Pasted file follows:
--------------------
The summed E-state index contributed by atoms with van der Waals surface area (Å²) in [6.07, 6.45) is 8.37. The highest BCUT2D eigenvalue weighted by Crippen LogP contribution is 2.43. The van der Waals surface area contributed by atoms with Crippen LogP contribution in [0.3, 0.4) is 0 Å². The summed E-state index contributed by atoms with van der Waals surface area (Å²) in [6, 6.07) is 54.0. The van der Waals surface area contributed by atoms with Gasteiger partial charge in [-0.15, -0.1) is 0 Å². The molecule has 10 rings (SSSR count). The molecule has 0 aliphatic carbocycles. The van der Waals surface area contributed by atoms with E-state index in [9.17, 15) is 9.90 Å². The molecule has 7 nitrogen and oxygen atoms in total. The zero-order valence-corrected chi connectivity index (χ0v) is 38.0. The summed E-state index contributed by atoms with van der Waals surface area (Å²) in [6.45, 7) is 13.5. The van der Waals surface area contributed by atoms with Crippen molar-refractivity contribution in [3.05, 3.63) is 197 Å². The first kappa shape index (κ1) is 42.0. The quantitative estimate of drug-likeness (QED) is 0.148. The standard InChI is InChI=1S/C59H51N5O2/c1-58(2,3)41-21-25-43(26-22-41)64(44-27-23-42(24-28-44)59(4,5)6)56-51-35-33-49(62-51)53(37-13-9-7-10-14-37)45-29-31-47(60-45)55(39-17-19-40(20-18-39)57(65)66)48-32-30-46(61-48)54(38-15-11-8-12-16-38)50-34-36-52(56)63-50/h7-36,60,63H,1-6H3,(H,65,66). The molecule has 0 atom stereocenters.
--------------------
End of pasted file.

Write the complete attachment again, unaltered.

The summed E-state index contributed by atoms with van der Waals surface area (Å²) in [6.07, 6.45) is 8.37. The highest BCUT2D eigenvalue weighted by Crippen LogP contribution is 2.43. The van der Waals surface area contributed by atoms with Crippen LogP contribution in [0.3, 0.4) is 0 Å². The summed E-state index contributed by atoms with van der Waals surface area (Å²) in [6, 6.07) is 54.0. The van der Waals surface area contributed by atoms with Gasteiger partial charge in [-0.15, -0.1) is 0 Å². The molecule has 10 rings (SSSR count). The molecule has 0 aliphatic carbocycles. The van der Waals surface area contributed by atoms with E-state index in [9.17, 15) is 9.90 Å². The molecule has 7 nitrogen and oxygen atoms in total. The zero-order valence-corrected chi connectivity index (χ0v) is 38.0. The summed E-state index contributed by atoms with van der Waals surface area (Å²) in [6.45, 7) is 13.5. The van der Waals surface area contributed by atoms with Crippen molar-refractivity contribution in [3.05, 3.63) is 197 Å². The first kappa shape index (κ1) is 42.0. The quantitative estimate of drug-likeness (QED) is 0.148. The standard InChI is InChI=1S/C59H51N5O2/c1-58(2,3)41-21-25-43(26-22-41)64(44-27-23-42(24-28-44)59(4,5)6)56-51-35-33-49(62-51)53(37-13-9-7-10-14-37)45-29-31-47(60-45)55(39-17-19-40(20-18-39)57(65)66)48-32-30-46(61-48)54(38-15-11-8-12-16-38)50-34-36-52(56)63-50/h7-36,60,63H,1-6H3,(H,65,66). The molecule has 0 atom stereocenters.